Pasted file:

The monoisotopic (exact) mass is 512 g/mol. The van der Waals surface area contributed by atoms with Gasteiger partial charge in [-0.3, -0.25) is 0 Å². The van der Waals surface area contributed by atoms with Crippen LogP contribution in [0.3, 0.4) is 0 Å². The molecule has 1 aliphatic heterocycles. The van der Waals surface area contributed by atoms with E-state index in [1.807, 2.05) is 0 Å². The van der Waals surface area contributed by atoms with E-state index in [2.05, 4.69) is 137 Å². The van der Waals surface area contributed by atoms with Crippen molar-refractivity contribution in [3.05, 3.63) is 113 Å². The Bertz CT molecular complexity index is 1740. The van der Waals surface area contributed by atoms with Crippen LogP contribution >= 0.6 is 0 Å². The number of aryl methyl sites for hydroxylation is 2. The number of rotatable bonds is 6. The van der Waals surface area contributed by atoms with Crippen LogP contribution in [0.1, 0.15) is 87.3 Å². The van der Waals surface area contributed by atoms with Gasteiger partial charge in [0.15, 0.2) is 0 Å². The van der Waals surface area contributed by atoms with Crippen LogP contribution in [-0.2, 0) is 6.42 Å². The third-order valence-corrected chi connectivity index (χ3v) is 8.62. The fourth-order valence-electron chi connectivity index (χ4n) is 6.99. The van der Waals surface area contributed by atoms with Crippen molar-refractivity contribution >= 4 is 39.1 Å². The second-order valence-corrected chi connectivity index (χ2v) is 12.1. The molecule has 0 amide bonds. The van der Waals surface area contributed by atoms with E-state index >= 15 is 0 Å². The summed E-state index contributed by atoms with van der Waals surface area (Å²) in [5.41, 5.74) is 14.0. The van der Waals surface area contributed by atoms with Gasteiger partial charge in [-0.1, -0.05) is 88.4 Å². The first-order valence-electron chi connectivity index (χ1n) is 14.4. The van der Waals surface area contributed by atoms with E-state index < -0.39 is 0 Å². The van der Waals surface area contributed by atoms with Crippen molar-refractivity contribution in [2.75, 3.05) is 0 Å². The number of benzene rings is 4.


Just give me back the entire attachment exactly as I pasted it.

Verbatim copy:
The monoisotopic (exact) mass is 512 g/mol. The van der Waals surface area contributed by atoms with Gasteiger partial charge in [-0.3, -0.25) is 0 Å². The van der Waals surface area contributed by atoms with Crippen LogP contribution in [0.3, 0.4) is 0 Å². The molecule has 1 aliphatic heterocycles. The van der Waals surface area contributed by atoms with E-state index in [1.807, 2.05) is 0 Å². The van der Waals surface area contributed by atoms with E-state index in [2.05, 4.69) is 137 Å². The van der Waals surface area contributed by atoms with Crippen molar-refractivity contribution in [3.05, 3.63) is 113 Å². The Bertz CT molecular complexity index is 1740. The van der Waals surface area contributed by atoms with Crippen LogP contribution >= 0.6 is 0 Å². The number of aryl methyl sites for hydroxylation is 2. The number of rotatable bonds is 6. The van der Waals surface area contributed by atoms with Crippen LogP contribution in [0.1, 0.15) is 87.3 Å². The van der Waals surface area contributed by atoms with Gasteiger partial charge in [0.15, 0.2) is 0 Å². The van der Waals surface area contributed by atoms with Crippen LogP contribution in [-0.2, 0) is 6.42 Å². The third-order valence-corrected chi connectivity index (χ3v) is 8.62. The fourth-order valence-electron chi connectivity index (χ4n) is 6.99. The van der Waals surface area contributed by atoms with Crippen molar-refractivity contribution >= 4 is 39.1 Å². The second-order valence-corrected chi connectivity index (χ2v) is 12.1. The molecule has 0 amide bonds. The van der Waals surface area contributed by atoms with E-state index >= 15 is 0 Å². The summed E-state index contributed by atoms with van der Waals surface area (Å²) in [5.41, 5.74) is 14.0. The van der Waals surface area contributed by atoms with Gasteiger partial charge in [-0.1, -0.05) is 88.4 Å². The first-order valence-electron chi connectivity index (χ1n) is 14.4. The van der Waals surface area contributed by atoms with E-state index < -0.39 is 0 Å². The van der Waals surface area contributed by atoms with Crippen molar-refractivity contribution in [2.75, 3.05) is 0 Å². The number of benzene rings is 4.